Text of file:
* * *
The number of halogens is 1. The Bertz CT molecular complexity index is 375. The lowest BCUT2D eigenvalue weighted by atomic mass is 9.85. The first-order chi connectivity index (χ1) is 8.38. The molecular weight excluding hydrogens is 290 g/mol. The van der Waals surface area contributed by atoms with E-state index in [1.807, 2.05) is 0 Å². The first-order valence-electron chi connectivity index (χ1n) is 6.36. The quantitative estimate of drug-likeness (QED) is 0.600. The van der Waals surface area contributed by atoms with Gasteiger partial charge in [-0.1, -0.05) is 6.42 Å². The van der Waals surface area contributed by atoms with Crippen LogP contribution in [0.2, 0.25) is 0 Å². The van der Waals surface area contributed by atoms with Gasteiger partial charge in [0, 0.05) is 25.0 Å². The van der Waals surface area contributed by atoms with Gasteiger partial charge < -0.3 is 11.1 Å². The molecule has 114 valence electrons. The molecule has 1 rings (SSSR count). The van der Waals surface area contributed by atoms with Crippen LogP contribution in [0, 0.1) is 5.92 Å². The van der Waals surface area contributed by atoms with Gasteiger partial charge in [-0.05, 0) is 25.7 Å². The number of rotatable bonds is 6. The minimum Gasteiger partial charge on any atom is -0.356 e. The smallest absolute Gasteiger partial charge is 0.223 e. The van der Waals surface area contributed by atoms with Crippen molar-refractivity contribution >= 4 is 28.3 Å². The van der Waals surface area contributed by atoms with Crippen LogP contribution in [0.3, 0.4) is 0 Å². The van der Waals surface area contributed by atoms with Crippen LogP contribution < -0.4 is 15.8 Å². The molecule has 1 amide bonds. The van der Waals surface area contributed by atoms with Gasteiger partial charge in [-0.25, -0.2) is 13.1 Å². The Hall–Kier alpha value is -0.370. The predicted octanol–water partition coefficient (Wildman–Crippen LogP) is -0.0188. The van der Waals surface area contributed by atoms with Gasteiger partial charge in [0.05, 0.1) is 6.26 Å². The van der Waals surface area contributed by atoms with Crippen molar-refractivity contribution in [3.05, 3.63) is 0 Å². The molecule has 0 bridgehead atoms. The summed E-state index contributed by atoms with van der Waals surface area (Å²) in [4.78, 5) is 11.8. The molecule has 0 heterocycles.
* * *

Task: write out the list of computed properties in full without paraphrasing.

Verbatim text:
The number of halogens is 1. The Bertz CT molecular complexity index is 375. The lowest BCUT2D eigenvalue weighted by atomic mass is 9.85. The first-order chi connectivity index (χ1) is 8.38. The molecular weight excluding hydrogens is 290 g/mol. The van der Waals surface area contributed by atoms with E-state index in [1.807, 2.05) is 0 Å². The first-order valence-electron chi connectivity index (χ1n) is 6.36. The quantitative estimate of drug-likeness (QED) is 0.600. The van der Waals surface area contributed by atoms with Gasteiger partial charge in [-0.1, -0.05) is 6.42 Å². The van der Waals surface area contributed by atoms with Crippen LogP contribution in [0.2, 0.25) is 0 Å². The van der Waals surface area contributed by atoms with Gasteiger partial charge in [0, 0.05) is 25.0 Å². The van der Waals surface area contributed by atoms with Gasteiger partial charge < -0.3 is 11.1 Å². The molecule has 114 valence electrons. The molecule has 1 rings (SSSR count). The van der Waals surface area contributed by atoms with Crippen LogP contribution in [0, 0.1) is 5.92 Å². The van der Waals surface area contributed by atoms with Gasteiger partial charge in [-0.05, 0) is 25.7 Å². The number of rotatable bonds is 6. The minimum Gasteiger partial charge on any atom is -0.356 e. The smallest absolute Gasteiger partial charge is 0.223 e. The van der Waals surface area contributed by atoms with Crippen molar-refractivity contribution >= 4 is 28.3 Å². The van der Waals surface area contributed by atoms with Crippen LogP contribution in [0.3, 0.4) is 0 Å². The van der Waals surface area contributed by atoms with Crippen LogP contribution < -0.4 is 15.8 Å². The molecule has 1 amide bonds. The van der Waals surface area contributed by atoms with Gasteiger partial charge in [-0.25, -0.2) is 13.1 Å². The Hall–Kier alpha value is -0.370. The predicted octanol–water partition coefficient (Wildman–Crippen LogP) is -0.0188. The van der Waals surface area contributed by atoms with Gasteiger partial charge in [0.05, 0.1) is 6.26 Å². The van der Waals surface area contributed by atoms with Crippen molar-refractivity contribution in [3.05, 3.63) is 0 Å². The molecule has 0 bridgehead atoms. The summed E-state index contributed by atoms with van der Waals surface area (Å²) in [4.78, 5) is 11.8. The molecule has 0 heterocycles.